DAVID D'BETH HILLEL

DAVID D'BETH HILLEL, (d. 1846), traveler and scholar, author of Travels from Jerusalem through Arabia, Kurdistan, Part of Persia and India to Madras 1824–32 (Madras, 1832). D'Beth Hillel left his native Vilna at the beginning of the 19th century, settled with other pupils of the Gaon of Vilna in safed around 1815, and began his long journey to the East in 1824. He traveled through palestine , syria , and remote regions of kurdistan and persia . After spending a year in Baghdad and other communities in Mesopotamia, he sailed from Bushire to India, landing at Bombay in October 1828. He then journeyed to Cochin (kochi ) where he remained four months, returned to Bombay for a two-year sojourn, and then traveled   through the Bombay presidency until he reached Madras in 1831. While waiting there for passage to return to Palestine, he taught Hebrew to some English clergymen, including the Anglican archdeacon T. Robinson to whom he dedicated his Travels. He returned to jerusalem in 1838, revisited India in 1845, and died the next year in Calcutta. D'Beth Hillel was the first Jewish traveler since benjamin of tudela to leave so detailed an account of the various Jewish communities in the Orient and of other Oriental sects and religions. His information and observations on the geographical distribution, the socio-economic structure, and the languages and dialects of the Jews in Palestine, Kurdistan, Persia, and India made his Travels an invaluable source of information on the Oriental Diaspora in the early 19th century. The book, published in an edition of only 300 copies, is extremely rare and has been used by only a few scholars. -BIBLIOGRAPHY: Yaari, in: Sinai, 4 (1939), 24–53 (Heb. tr. of chapters on Palestine); Fischel, ibid., 5 (1940), 218–54 (Heb. tr. of chapters on Kurdistan, Babylonia, and Persia); idem, in: JSOS, 6 (1944), 195–226 (biographical details); idem, in: Oriens, 10 (1957), 240–47; idem, in: In the Time of Harvest, Essays… H. Silver (1963), 170–85. (Walter Joseph Fischel)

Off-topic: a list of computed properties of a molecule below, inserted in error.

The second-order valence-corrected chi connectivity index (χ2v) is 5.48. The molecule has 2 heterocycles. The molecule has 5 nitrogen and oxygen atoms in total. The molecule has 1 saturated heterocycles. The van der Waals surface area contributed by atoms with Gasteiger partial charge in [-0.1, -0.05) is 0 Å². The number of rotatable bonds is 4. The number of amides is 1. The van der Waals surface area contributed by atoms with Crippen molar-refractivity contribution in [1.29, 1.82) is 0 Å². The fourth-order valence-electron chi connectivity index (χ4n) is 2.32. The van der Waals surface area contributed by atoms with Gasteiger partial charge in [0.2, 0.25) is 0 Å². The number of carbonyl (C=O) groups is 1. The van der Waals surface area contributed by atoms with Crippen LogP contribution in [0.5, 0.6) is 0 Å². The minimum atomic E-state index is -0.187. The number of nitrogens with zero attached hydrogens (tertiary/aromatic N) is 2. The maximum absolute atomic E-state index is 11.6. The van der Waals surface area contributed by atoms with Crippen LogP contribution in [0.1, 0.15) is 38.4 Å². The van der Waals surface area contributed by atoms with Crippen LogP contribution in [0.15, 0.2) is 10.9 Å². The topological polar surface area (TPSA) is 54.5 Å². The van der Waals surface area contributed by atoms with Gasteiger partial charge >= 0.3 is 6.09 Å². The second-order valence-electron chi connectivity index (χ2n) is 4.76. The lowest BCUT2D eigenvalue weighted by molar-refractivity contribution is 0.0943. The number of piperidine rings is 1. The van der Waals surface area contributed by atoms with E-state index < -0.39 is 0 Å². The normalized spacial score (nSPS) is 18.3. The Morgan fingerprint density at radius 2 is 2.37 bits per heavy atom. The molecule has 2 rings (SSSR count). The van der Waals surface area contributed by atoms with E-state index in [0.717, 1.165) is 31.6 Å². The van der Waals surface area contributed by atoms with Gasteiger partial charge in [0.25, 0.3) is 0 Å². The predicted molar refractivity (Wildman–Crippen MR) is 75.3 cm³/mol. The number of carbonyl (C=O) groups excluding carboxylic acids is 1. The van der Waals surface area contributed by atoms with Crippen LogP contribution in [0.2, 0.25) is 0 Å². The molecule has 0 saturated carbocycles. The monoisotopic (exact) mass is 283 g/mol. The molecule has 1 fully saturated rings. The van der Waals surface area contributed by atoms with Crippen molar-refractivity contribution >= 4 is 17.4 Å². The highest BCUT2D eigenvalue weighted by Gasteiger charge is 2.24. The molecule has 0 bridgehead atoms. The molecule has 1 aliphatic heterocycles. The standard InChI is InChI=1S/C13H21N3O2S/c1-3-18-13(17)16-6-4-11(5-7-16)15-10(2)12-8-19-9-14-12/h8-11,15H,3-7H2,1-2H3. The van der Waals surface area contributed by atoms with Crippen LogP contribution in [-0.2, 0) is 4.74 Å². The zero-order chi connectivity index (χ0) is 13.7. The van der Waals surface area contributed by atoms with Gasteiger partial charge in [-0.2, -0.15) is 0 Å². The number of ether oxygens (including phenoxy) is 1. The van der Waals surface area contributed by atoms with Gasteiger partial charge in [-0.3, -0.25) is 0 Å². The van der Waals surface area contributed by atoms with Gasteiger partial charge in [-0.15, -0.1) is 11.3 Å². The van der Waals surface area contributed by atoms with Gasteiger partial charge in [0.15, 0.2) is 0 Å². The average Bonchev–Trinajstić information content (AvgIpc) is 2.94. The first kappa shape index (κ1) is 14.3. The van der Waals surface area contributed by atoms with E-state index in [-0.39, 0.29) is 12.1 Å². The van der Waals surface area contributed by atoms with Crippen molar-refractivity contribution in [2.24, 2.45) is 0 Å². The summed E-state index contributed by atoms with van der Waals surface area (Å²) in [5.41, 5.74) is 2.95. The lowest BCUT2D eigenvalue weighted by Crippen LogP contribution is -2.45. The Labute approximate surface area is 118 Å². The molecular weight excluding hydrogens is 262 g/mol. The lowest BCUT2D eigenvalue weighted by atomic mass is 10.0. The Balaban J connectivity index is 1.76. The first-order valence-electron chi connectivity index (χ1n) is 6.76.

Encyclopedia Judaica. 1971.

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